LONDON — British regulators fined Royal Bank of Scotland PLC 56 million pounds ($87 million) on Thursday for computer problems that made it impossible for customers to get access to their accounts.
The Financial Conduct Authority fined the state-owned bank for failing to put in place systems that could "withstand or minimize the risk of IT failures." The Bank of England's Prudential Regulatory Authority, also leveled a fine — its first since coming into existence in 2013.
The incident began on June 18, 2012, with some systems disrupted into July. Some 6.5 million customers were affected.
"It is crucial that RBS, Natwest and Ulster Bank fix the underlying problems that have been identified to avoid threatening the safety and soundness of the banks," said Andrew Bailey, the CEO of the PRA. Natwest and Ulster Bank are part of RBS.
The fines are merely the latest drama for the scandal-ridden bank that was rescued by the taxpayer during the 2008 financial crisis. Regulators fined RBS and four other institutions $3.4 billion for manipulating foreign exchange markets earlier this month. It was also one of the banks sanctioned for alleged manipulation of LIBOR, an interest rate that affects trillions of dollars in contracts around the world, including mortgages and consumer loans.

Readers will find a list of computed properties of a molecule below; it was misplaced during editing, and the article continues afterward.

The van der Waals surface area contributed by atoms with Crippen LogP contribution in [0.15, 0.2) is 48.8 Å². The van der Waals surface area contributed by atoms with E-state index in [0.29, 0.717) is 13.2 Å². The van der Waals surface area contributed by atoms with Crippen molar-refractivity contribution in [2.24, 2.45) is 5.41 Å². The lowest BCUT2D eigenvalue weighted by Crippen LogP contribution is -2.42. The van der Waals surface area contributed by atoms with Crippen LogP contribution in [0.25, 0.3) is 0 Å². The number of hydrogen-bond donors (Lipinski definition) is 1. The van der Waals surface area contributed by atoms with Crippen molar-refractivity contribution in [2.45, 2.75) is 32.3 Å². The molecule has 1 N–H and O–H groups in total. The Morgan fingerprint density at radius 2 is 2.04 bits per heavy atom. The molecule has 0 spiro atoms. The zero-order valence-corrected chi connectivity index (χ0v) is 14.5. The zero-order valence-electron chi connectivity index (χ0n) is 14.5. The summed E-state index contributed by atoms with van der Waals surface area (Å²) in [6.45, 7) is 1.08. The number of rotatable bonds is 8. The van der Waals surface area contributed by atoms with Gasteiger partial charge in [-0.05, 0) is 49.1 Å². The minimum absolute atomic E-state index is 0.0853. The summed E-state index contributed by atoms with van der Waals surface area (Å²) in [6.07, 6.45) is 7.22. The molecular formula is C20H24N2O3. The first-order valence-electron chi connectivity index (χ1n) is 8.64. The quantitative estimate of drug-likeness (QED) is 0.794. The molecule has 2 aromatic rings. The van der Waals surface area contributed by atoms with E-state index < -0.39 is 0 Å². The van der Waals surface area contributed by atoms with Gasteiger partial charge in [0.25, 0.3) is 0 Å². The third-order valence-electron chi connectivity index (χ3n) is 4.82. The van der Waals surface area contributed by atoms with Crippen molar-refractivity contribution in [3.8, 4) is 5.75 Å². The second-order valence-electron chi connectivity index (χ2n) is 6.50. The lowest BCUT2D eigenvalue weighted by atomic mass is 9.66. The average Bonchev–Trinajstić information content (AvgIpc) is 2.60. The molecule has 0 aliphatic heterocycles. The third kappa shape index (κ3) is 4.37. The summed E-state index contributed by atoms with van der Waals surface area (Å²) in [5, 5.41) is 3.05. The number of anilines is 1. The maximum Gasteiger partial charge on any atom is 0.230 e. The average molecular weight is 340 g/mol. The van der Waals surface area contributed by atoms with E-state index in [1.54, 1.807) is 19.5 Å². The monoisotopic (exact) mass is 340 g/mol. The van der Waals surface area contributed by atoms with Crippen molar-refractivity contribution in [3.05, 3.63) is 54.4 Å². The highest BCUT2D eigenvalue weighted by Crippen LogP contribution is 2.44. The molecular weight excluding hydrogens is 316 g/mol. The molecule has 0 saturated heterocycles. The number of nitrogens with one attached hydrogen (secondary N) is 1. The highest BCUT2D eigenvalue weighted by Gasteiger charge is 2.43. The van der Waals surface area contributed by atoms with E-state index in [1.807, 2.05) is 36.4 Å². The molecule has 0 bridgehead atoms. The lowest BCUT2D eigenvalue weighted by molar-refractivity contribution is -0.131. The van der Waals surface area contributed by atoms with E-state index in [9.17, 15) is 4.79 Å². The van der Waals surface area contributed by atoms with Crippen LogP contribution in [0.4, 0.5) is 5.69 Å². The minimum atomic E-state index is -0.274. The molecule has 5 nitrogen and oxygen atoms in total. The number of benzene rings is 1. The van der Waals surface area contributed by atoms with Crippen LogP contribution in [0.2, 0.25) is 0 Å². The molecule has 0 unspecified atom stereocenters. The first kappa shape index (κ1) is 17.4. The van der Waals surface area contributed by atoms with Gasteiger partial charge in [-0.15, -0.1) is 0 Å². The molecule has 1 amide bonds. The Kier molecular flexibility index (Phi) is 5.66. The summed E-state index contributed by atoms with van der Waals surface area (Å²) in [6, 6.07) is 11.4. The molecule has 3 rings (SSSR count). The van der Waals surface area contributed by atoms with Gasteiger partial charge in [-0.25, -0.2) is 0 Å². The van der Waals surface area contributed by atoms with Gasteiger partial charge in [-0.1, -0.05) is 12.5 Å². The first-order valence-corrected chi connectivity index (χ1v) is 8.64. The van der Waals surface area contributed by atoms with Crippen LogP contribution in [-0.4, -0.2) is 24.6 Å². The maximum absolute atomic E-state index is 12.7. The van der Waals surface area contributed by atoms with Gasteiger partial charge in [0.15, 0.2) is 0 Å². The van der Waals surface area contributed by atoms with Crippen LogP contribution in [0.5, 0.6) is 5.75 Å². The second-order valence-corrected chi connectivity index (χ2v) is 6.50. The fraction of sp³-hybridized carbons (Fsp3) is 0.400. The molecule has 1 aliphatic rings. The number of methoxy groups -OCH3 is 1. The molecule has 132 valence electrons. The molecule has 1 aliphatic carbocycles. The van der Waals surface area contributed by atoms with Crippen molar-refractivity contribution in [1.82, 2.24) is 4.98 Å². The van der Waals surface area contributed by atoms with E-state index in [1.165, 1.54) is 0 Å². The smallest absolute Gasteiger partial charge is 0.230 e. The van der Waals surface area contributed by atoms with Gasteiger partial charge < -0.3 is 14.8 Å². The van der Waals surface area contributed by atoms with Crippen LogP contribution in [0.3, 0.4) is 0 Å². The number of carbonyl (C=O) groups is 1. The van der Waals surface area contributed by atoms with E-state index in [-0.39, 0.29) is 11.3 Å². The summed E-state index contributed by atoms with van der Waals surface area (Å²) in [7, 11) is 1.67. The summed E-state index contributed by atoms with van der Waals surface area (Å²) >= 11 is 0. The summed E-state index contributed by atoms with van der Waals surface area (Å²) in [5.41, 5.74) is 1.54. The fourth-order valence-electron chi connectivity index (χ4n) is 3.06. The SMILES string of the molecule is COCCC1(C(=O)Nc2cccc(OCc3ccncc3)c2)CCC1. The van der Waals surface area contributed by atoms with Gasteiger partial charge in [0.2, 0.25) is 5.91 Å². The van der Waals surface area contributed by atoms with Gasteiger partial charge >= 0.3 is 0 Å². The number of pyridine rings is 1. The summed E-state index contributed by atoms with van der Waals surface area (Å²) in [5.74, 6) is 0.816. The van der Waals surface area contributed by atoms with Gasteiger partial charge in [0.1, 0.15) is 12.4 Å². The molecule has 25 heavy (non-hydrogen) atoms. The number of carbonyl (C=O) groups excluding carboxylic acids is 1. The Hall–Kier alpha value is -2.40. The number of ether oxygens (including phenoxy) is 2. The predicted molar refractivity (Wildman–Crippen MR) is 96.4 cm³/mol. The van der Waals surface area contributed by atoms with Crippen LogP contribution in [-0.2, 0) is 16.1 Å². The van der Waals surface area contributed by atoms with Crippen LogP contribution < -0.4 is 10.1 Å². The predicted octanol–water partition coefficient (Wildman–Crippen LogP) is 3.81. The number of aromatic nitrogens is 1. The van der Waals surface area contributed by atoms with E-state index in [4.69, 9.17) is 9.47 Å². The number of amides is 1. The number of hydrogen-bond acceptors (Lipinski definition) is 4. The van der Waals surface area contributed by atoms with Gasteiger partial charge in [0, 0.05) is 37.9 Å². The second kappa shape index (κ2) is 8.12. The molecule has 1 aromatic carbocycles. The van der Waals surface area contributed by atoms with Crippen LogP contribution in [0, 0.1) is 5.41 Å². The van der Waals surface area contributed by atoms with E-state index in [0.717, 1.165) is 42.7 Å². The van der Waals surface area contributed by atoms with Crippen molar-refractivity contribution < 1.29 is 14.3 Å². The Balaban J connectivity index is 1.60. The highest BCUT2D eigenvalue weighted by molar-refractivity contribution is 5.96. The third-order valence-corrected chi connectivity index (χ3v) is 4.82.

Louise Cooper, a former Goldman Sachs stock broker who writes the financial blog CooperCity, said that there have been so many fines for past failures, they no longer seem exceptional.
"I am beginning to feel like Bill Murray, playing a weather man in the film Groundhog Day," Cooper wrote. "I have written about bank fines so many times before. It is beginning to feel like a daily occurrence."
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